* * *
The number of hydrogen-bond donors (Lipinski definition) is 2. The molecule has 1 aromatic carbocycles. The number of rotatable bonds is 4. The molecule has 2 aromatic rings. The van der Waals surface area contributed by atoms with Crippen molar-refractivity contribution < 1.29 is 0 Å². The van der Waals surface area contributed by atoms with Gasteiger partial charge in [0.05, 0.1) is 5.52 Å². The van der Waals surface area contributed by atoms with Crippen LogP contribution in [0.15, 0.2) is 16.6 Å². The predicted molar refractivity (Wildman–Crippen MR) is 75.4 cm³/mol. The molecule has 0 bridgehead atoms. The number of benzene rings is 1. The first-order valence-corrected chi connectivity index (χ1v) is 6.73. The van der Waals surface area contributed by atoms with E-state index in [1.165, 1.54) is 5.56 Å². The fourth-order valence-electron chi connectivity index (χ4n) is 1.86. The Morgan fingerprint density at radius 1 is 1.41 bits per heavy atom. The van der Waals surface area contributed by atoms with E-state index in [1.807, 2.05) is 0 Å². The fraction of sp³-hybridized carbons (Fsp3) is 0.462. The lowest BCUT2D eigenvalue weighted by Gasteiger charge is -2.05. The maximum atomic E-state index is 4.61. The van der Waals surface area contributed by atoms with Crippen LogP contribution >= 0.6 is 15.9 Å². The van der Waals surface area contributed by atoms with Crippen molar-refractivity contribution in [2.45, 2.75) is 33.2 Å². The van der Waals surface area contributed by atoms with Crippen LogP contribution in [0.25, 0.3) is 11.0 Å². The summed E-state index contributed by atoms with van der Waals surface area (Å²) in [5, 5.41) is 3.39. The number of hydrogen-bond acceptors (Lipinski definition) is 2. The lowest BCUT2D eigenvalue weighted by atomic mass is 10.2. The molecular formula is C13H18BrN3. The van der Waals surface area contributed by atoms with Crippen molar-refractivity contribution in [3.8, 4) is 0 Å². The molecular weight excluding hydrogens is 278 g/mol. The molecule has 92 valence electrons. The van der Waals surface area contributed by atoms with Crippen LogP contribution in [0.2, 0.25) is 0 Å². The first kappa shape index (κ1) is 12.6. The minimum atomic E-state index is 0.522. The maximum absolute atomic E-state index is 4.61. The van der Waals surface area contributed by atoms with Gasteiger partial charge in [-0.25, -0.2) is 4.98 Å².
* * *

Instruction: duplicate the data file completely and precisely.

The number of hydrogen-bond donors (Lipinski definition) is 2. The molecule has 1 aromatic carbocycles. The number of rotatable bonds is 4. The molecule has 2 aromatic rings. The van der Waals surface area contributed by atoms with Crippen molar-refractivity contribution < 1.29 is 0 Å². The van der Waals surface area contributed by atoms with Gasteiger partial charge in [0.05, 0.1) is 5.52 Å². The van der Waals surface area contributed by atoms with Crippen LogP contribution in [0.15, 0.2) is 16.6 Å². The predicted molar refractivity (Wildman–Crippen MR) is 75.4 cm³/mol. The molecule has 0 bridgehead atoms. The number of benzene rings is 1. The first-order valence-corrected chi connectivity index (χ1v) is 6.73. The van der Waals surface area contributed by atoms with E-state index in [1.165, 1.54) is 5.56 Å². The fourth-order valence-electron chi connectivity index (χ4n) is 1.86. The Morgan fingerprint density at radius 1 is 1.41 bits per heavy atom. The van der Waals surface area contributed by atoms with E-state index in [1.807, 2.05) is 0 Å². The fraction of sp³-hybridized carbons (Fsp3) is 0.462. The lowest BCUT2D eigenvalue weighted by Gasteiger charge is -2.05. The maximum atomic E-state index is 4.61. The van der Waals surface area contributed by atoms with Crippen LogP contribution >= 0.6 is 15.9 Å². The van der Waals surface area contributed by atoms with Crippen molar-refractivity contribution in [2.45, 2.75) is 33.2 Å². The van der Waals surface area contributed by atoms with Crippen LogP contribution in [0.25, 0.3) is 11.0 Å². The summed E-state index contributed by atoms with van der Waals surface area (Å²) in [5, 5.41) is 3.39. The number of hydrogen-bond acceptors (Lipinski definition) is 2. The lowest BCUT2D eigenvalue weighted by atomic mass is 10.2. The molecular formula is C13H18BrN3. The van der Waals surface area contributed by atoms with Crippen molar-refractivity contribution in [3.8, 4) is 0 Å². The molecular weight excluding hydrogens is 278 g/mol. The molecule has 92 valence electrons. The van der Waals surface area contributed by atoms with Crippen LogP contribution in [0.2, 0.25) is 0 Å². The first kappa shape index (κ1) is 12.6. The minimum atomic E-state index is 0.522. The maximum absolute atomic E-state index is 4.61. The van der Waals surface area contributed by atoms with Gasteiger partial charge in [-0.25, -0.2) is 4.98 Å².